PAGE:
When I was young, I knew a girl whose bed sat between two wardrobes connected by cupboards overhead. She’d cut out letters from the headlines of newspapers and magazines, spelled out 'sleep to forget’, and stuck these scraps up onto the underside of the cupboards above her resting head.
She was no scientist but it turns out that sleep can actually help you to forget.
Maybe it seems a bit angsty and adolescent to hope for sleep to act as an escape from the tragedy of growing up (though it definitely is...) – but the process of forgetting must never be underestimated.
During sleep, essentially, your neurons relax with you. The day’s challenges keep you on your toes from remembering to send an email to choosing your food in Morrison’s; tension is a by-product of these choices and your muscles aren’t the only things that ache. Your neuroplasticity – your neurons’ ability to create new neural pathways and reinforce existing ones – improves drastically over the sustained course of high quality sleep.
So why is that important?
A study in Paris has proved that different stages of sleep allow us to learn and unlearn. While subjecting participants to certain sounds, the researchers measured spikes in brain activity on electroencephalograms (EEGs); this allowed them to tailor the deliverance of the sounds during certain stages of sleep. Upon waking, they tested the participants’ recall of the sounds and found that hearing the sounds during different stages of sleep had an effect on the quality of their recall.
When exposed to the sounds during REM sleep and light NREM-sleep, the test subjects were then better able to recognise the sounds when they'd woken up. Were they to have experienced the sound during deep NREM-sleep, however, they performed far worse in their recall of the stimulus. The significance of these findings is essentially that the brain appears to be receptive – ready to strengthen neural pathways – and obtuse – unwilling to absorb new information – while asleep.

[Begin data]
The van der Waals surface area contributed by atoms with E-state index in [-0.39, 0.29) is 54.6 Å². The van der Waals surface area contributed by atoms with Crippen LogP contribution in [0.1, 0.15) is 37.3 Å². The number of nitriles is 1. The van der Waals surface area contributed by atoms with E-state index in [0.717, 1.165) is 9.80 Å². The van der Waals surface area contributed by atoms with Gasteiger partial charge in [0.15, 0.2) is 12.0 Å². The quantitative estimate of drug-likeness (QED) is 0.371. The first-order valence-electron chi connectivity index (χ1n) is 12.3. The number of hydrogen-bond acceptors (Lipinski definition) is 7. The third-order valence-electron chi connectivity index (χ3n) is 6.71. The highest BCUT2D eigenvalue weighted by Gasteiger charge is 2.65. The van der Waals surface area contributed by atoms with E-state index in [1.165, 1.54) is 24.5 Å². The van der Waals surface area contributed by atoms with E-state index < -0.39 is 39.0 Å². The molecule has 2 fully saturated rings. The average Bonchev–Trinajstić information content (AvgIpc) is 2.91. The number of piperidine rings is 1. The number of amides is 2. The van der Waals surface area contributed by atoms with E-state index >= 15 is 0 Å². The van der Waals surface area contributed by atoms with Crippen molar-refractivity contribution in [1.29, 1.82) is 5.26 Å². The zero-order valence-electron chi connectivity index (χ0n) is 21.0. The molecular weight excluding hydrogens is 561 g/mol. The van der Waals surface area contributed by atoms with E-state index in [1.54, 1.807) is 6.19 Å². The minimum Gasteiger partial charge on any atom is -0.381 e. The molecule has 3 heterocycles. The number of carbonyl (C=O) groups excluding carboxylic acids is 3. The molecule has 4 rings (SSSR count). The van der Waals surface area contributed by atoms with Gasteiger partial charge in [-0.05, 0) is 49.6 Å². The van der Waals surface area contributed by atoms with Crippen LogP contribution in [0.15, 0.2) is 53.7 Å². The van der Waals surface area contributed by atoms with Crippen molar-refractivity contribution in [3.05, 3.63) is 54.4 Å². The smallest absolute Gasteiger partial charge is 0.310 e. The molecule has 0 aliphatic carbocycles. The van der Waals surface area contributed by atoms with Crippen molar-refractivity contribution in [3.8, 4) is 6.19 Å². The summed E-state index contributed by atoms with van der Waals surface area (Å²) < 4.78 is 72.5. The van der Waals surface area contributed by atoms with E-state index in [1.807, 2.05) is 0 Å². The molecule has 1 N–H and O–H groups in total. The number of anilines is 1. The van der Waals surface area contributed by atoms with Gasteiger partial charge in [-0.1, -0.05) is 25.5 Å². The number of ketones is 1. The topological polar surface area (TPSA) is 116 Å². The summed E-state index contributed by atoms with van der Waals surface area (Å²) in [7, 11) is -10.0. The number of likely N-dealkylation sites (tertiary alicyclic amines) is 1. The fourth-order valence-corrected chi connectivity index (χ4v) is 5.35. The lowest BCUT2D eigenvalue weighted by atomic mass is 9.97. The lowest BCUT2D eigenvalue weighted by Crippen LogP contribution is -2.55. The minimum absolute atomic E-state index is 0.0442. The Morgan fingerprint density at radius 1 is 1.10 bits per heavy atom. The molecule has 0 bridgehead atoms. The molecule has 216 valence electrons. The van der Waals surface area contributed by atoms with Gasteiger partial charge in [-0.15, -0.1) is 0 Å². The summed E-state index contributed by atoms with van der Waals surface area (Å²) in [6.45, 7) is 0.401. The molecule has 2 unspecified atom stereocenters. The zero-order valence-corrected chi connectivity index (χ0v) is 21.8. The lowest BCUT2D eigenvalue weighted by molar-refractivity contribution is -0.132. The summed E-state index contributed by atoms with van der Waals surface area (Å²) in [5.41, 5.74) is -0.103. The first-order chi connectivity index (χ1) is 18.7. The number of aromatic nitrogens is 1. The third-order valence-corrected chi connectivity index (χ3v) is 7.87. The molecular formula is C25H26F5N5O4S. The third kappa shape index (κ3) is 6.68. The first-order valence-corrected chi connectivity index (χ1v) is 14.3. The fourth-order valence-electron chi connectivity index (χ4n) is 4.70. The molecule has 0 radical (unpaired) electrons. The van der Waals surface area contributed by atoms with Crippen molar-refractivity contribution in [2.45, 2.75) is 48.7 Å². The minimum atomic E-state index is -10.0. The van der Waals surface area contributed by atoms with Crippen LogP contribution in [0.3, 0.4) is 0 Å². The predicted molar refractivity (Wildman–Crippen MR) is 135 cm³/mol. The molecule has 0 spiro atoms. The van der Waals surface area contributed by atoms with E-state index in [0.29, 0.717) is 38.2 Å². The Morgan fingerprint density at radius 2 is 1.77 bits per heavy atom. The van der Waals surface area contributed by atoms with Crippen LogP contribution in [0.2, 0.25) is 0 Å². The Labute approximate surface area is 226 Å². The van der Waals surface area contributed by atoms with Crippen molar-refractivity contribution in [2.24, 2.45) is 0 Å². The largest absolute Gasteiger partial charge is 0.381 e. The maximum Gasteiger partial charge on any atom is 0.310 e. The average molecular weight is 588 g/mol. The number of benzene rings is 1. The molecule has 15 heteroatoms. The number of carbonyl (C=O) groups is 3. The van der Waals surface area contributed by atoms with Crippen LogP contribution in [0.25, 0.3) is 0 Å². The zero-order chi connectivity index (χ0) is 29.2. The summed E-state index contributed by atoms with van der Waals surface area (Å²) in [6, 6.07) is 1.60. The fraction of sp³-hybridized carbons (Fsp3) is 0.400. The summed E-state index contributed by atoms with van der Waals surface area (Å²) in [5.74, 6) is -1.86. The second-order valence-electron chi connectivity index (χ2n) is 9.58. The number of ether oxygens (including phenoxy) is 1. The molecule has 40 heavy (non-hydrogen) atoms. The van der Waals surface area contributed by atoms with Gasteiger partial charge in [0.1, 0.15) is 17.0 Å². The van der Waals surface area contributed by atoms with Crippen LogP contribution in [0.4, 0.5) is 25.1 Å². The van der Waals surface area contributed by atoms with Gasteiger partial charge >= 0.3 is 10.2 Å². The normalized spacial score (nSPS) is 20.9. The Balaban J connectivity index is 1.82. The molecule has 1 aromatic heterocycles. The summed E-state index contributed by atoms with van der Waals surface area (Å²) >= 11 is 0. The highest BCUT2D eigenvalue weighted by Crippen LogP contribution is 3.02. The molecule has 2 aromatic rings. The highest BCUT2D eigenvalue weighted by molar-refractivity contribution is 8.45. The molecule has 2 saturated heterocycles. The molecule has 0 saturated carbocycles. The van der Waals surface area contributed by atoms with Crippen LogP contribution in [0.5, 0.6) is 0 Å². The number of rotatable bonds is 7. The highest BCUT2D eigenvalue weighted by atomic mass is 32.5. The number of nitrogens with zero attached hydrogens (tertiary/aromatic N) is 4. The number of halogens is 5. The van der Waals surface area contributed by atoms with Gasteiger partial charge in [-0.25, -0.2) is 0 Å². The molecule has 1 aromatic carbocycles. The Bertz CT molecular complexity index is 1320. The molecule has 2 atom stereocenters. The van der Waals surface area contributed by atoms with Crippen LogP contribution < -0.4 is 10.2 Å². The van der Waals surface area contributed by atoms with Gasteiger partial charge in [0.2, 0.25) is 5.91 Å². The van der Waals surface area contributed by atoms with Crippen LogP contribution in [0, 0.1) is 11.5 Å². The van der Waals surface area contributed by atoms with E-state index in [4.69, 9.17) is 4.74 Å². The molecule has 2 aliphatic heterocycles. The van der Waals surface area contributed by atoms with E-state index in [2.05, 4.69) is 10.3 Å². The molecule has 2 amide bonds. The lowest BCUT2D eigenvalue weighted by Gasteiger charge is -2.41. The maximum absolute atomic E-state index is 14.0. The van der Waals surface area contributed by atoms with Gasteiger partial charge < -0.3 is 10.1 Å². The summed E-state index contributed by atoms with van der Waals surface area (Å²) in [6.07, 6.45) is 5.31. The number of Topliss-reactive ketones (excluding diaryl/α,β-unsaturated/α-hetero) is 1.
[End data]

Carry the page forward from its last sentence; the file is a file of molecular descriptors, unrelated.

Hypotheses surrounding sleep have tended to favour one or the other – receptiveness or obtuseness – suggesting that sleep is either a time when memory is consolidated and organised, or it’s a time for the brain to clear out all those unwanted fragments of information that would simply clog it up. I don’t know about you but I kind of prefer the idea of the second one; I see, hear and read so much rubbish during my day that I’d feel calmed knowing that my brain was clearing my cache so to speak.
Forgetting’s usually an art; think of all those times you conveniently forgot to do something. Selective amnesia is a firm favourite of the guilty individual. It’s important though and I think it’s interesting to recognise that forgetting’s a science as well. Forgetting the wrong way of doing menial tasks, forgetting your emotional and humiliating mistakes, and forgetting the futility of existence are all vital to our ability to persevere through our circumstance. Your sleep plays a huge role in that process and Charlotte Dunn makes pyjamas that should be playing a huge role in your sleep.
That girl that wanted to forget was going about it in the most healthy and positive way. If you’ve slipped on a banana skin in front of your crush and landed with a milkshake on your face, go and have a snooze.
a philosophical influence